Canada's Liberals face turmoil (a continuing series)

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Adam Daifallah, writing in the New York Sun, diagnoses some of the deep schisms facing Canada's Liberal Party, which, he points out, has been the most electorally successful part in North America over the past few decades. The willingness to fudge on foreign policy issues, which allowed both Jewish and Muslim factions to both find a home among the Libs, is now coming home to roost

After years of inaction, in 2002 Canada's Liberal government buckled to pressure and added Hezbollah to the national list of banned terrorist organizations. Since that time, few if any elected officials have mused about reopening the issue. [....]

...the spotlight [is] on a schism at the heart of the Liberal Party that has been quietly playing out for years — an internal squabble that puts into question whether the most electorally successful political party in North America can continue being home to large numbers of both Jewish and Muslim voters.

During its 13 years in power, the Liberal government rarely took sides on matters involving Israel. The rule of thumb at United Nations was to abstain on Israel—related votes. Since the Conservatives took over, however, Canada has been siding more often with the Jewish state. And in this latest war, Prime Minister Harper has lined up squarely behind Israel — even calling Israel's response to Hezbollah "measured." A key Conservative member of parliament this week compared Hezbollah to the Nazis.

All this has some talking about a potential realignment in Canadian politics, with Jewish support possibly shifting over to the Conservative Party. Looking at it from a pure numbers perspective, strong support for Israel is probably not politically advantageous. There are far more Muslim votes to be had in Canada than Jewish ones. So there is little reason to believe Mr. Harper is doing what he is doing other than he thinks it's the right thing to do.

But the move has reaped some benefits for him and his party that may have long—lasting consequences.

The entire article is well worth a read.

Ed Lasky   8 25 06

Adam Daifallah, writing in the New York Sun, diagnoses some of the deep schisms facing Canada's Liberal Party, which, he points out, has been the most electorally successful part in North America over the past few decades. The willingness to fudge on foreign policy issues, which allowed both Jewish and Muslim factions to both find a home among the Libs, is now coming home to roost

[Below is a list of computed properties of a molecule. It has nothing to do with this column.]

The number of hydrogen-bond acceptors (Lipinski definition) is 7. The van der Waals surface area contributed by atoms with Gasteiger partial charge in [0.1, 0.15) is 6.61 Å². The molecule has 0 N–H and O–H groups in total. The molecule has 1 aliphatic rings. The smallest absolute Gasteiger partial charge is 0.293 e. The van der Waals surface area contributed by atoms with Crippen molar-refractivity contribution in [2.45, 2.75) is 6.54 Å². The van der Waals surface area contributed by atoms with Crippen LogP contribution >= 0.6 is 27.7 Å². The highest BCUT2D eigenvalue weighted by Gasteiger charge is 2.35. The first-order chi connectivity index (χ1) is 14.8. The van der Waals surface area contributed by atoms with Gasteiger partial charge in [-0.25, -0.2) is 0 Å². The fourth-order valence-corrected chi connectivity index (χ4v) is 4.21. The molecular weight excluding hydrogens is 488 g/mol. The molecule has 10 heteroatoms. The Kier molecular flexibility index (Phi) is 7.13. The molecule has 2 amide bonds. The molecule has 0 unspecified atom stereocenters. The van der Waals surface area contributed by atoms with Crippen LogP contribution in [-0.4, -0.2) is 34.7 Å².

After years of inaction, in 2002 Canada's Liberal government buckled to pressure and added Hezbollah to the national list of banned terrorist organizations. Since that time, few if any elected officials have mused about reopening the issue. [....]

...the spotlight [is] on a schism at the heart of the Liberal Party that has been quietly playing out for years — an internal squabble that puts into question whether the most electorally successful political party in North America can continue being home to large numbers of both Jewish and Muslim voters.

During its 13 years in power, the Liberal government rarely took sides on matters involving Israel. The rule of thumb at United Nations was to abstain on Israel—related votes. Since the Conservatives took over, however, Canada has been siding more often with the Jewish state. And in this latest war, Prime Minister Harper has lined up squarely behind Israel — even calling Israel's response to Hezbollah "measured." A key Conservative member of parliament this week compared Hezbollah to the Nazis.

All this has some talking about a potential realignment in Canadian politics, with Jewish support possibly shifting over to the Conservative Party. Looking at it from a pure numbers perspective, strong support for Israel is probably not politically advantageous. There are far more Muslim votes to be had in Canada than Jewish ones. So there is little reason to believe Mr. Harper is doing what he is doing other than he thinks it's the right thing to do.

But the move has reaped some benefits for him and his party that may have long—lasting consequences.

The entire article is well worth a read.

Ed Lasky   8 25 06